Axial On Site at the 2013 Ultra4 King of the Hammers

Axial base station

The Axial crew along with Axial Team driver Ryan Gerrish, Brian Parker and the RECON G-Crew members Brad and Cole Bailey converged on HammerTown, USA for the 2013 Ultra4 King of the Hammers. Starting Feb 3rd the Axial crew showed up on Means Dry Lake located in Johnson Valley to set up what would be the R/C attraction for all Axial friends and fans. For two days the Axial and RECON Crew spent countless hours building the ultimate scale playground in the middle of HammerTown, home of King of the Hammers.

It all started with flat ground, a clean slate of dirt:

Ryan Gerrish began plotting the course for the Axial Adventure Trail.

Brian Parker will take on work from any able body! Mr. Johns is one such willing worker as he’s texturizing the trail with simulated holes.

Others looked on in anticipation! Mind you this is MONDAY! These kids should be in school! After inquiring, they were doing homework in the evenings.

The area is taking shape…

And we would work well into the evening..

As we all wanted to get our scale adventure on.

Casey Currie would be one of the first to test the Axial Adventure Trail.

The result was nothing short of spectacular! A scale trail was developed that would allow current Axial customers and potential customers to experience and drive the new Axial SCX10 Jeep Wrangler Unlimited Rubicon.

The Axial Jeep JK Trail Experience:

The scale trail was made of natural terrain as well as a few hand made bridges.

The trail starts off with an uphill climb over some rocks and then through a small canyon under a bridge.

After traveling under the bridge, the Jeeps will descend down the hill then make its way around the perimeter of the hill until it makes a turn to go up over the hill and finally over the bridge.

After negotiating the narrow bridge, the Jeeps will have to work their way down a steep decline loaded with some substantial boulders.

Once at the bottom of the hill the Jeeps will have to snake through some rock strewn trail before it drops into a small canyon. A steep dirt climb greets the Jeeps as they exit the canyon. Once the jeeps have climbed out, they must climb over a small hill before entering a second canyon. Upon climbing some big rocks out of the second canyon, the Jeeps will be forced to travel across a very narrow 7′ long bridge.

The end of the bridge features some rather large logs that the vehicle must carefully descend. After clearing the logs, drivers must work their way around a 37″ Pit Bull tire and then enter the “Sluice”.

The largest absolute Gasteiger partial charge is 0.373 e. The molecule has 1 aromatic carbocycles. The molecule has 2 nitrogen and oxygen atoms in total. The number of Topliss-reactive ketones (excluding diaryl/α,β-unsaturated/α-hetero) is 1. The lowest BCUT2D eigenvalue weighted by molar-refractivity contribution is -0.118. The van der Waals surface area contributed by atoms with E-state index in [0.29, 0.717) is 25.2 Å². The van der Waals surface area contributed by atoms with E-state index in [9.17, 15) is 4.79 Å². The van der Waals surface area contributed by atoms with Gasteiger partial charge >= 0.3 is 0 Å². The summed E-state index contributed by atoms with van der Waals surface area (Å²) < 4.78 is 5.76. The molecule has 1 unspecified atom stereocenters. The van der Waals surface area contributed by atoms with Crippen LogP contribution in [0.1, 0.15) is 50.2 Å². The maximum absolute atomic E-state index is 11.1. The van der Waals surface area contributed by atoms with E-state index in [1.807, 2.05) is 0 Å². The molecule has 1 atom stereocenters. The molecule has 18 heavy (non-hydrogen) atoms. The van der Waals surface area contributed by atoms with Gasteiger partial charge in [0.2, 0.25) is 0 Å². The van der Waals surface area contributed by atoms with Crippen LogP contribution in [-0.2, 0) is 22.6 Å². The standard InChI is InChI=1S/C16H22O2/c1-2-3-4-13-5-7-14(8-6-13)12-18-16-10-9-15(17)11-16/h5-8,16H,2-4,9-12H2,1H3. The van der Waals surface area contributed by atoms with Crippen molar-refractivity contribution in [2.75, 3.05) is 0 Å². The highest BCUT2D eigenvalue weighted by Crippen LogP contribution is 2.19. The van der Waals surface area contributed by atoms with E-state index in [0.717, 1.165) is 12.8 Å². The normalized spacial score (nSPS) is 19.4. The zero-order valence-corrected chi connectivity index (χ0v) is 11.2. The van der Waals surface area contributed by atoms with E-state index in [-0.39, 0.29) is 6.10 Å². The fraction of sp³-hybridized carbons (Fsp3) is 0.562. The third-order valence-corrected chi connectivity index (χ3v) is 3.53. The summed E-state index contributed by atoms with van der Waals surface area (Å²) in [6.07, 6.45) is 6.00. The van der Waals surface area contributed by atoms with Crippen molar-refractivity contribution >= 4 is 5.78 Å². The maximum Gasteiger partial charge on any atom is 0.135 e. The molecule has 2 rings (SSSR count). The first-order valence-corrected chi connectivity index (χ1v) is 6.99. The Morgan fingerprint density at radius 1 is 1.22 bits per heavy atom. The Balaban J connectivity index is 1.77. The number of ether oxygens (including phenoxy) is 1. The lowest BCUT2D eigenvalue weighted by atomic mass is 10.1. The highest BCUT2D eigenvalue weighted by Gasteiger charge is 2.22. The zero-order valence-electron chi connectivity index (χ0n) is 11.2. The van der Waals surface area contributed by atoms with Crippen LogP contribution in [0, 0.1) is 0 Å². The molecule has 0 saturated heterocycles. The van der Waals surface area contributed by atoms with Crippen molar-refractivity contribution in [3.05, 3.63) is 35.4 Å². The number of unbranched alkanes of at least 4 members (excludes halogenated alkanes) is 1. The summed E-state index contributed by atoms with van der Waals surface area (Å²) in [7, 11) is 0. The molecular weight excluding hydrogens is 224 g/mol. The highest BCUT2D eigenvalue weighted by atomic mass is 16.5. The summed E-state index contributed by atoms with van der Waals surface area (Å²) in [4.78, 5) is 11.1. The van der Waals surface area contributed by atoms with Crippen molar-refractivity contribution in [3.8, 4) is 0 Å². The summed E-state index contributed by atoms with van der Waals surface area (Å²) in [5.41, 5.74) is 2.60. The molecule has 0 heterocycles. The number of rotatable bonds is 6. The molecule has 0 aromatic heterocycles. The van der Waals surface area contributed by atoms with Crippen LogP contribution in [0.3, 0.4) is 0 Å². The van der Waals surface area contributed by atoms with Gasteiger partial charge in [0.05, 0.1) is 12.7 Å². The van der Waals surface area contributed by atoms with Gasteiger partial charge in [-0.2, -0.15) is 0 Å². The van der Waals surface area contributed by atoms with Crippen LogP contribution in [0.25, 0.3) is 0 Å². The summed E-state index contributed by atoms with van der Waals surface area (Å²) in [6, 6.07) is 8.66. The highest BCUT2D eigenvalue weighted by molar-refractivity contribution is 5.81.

The sluice is a nasty and deep V crack that will challenge the Jeeps and their drivers to stay up on the edges of the tires. Bad line choice or excessive throttle will most certainly result in a Jeep lying on its side.

After clearing the sluice, the Jeeps will have to negotiate a 270 degree turn loaded with sharp and over sized rocks. After exiting the rock garden, the Jeeps must work their way through the log whoops, which consisted of logs cut in half long ways and laid out a various angles.

The final obstacles include a small hill followed by a very deep hole.

A little wheel speed will pop the Jeeps right out of the hole and over the finish.

In all, the trail takes the average person with intermediate skills about four minutes to complete. Axial wanted to make sure that the drivers would have plenty of time to see the capabilities of the Axial SCX10 Vehicles and challenge drivers to drive smart and slowly.

Brian Parker was the man on the microphone all day every day, explaining the objectives of the Axial Jeep JK experience. Parker also made sure to teach the younger participants about trail etiquette. Some of the focus of his message included “Tread Lightly”, “Pack it in, pack it out” (referring to trash) and show respect to your fellow travelers (basic trail etiquette). To make this a FUN educational process,┬áRyan Gerrish and Cole Bailey took turns being the trail leader for these small groups of drivers around the course to show them how to negotiate obstacles along the course. Parker also reminded all spectators and drivers to do their part to “Save the Hammers”, a movement to keep the Johnson Valley area open for all recreation activities.

Axial is not just a manufacturer of toy cars looking to take from the community, but instead, Axial is part of the community, doing the best they can to help spead a positive message to the young off roaders of tomorrow. The mission for Axial at this event was to provide an experience with these Jeep vehicles that is as realistic as possible, as well as spread the positive message of responsible off roading.

The Axial booth consisted of a 60′ X 80′ site with the Axial merchandise semi trailer stocked with Axial vehicles that can be purchased and parts to make sure all Axial vehicles stay up and running.

The Axial Motorhome was also on site and served as home for the Axial crew for the entire week. The Brian Parker G-Train was also on site with their wrapped trailer and “Red Rocket” as Parker’s Ford is affectionately called.

Thank you to all who visit the Axial Adventure Trail during the King of the Hammers!

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